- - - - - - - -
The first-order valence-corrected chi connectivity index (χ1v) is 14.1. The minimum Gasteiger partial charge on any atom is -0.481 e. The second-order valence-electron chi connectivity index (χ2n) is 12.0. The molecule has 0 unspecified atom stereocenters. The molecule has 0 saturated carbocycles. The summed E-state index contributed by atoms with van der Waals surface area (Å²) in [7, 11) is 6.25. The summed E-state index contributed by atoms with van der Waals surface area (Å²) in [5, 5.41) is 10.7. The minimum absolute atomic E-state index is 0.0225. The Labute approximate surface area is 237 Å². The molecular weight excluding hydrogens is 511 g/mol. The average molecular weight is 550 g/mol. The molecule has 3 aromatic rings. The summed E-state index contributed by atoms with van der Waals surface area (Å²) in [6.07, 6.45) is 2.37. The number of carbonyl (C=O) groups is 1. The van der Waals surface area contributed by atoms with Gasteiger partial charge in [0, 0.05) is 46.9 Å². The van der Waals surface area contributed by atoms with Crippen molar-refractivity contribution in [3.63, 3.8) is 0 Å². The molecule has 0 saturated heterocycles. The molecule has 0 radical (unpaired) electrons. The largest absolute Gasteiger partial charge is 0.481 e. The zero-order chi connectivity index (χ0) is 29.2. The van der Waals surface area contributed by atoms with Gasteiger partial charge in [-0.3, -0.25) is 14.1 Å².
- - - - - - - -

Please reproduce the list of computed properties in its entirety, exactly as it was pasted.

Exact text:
The first-order valence-corrected chi connectivity index (χ1v) is 14.1. The minimum Gasteiger partial charge on any atom is -0.481 e. The second-order valence-electron chi connectivity index (χ2n) is 12.0. The molecule has 0 unspecified atom stereocenters. The molecule has 0 saturated carbocycles. The summed E-state index contributed by atoms with van der Waals surface area (Å²) in [7, 11) is 6.25. The summed E-state index contributed by atoms with van der Waals surface area (Å²) in [5, 5.41) is 10.7. The minimum absolute atomic E-state index is 0.0225. The Labute approximate surface area is 237 Å². The molecular weight excluding hydrogens is 511 g/mol. The average molecular weight is 550 g/mol. The molecule has 3 aromatic rings. The summed E-state index contributed by atoms with van der Waals surface area (Å²) in [6.07, 6.45) is 2.37. The number of carbonyl (C=O) groups is 1. The van der Waals surface area contributed by atoms with Gasteiger partial charge in [0, 0.05) is 46.9 Å². The van der Waals surface area contributed by atoms with Crippen molar-refractivity contribution in [3.63, 3.8) is 0 Å². The molecule has 0 saturated heterocycles. The molecule has 0 radical (unpaired) electrons. The largest absolute Gasteiger partial charge is 0.481 e. The zero-order chi connectivity index (χ0) is 29.2. The van der Waals surface area contributed by atoms with Gasteiger partial charge in [-0.3, -0.25) is 14.1 Å².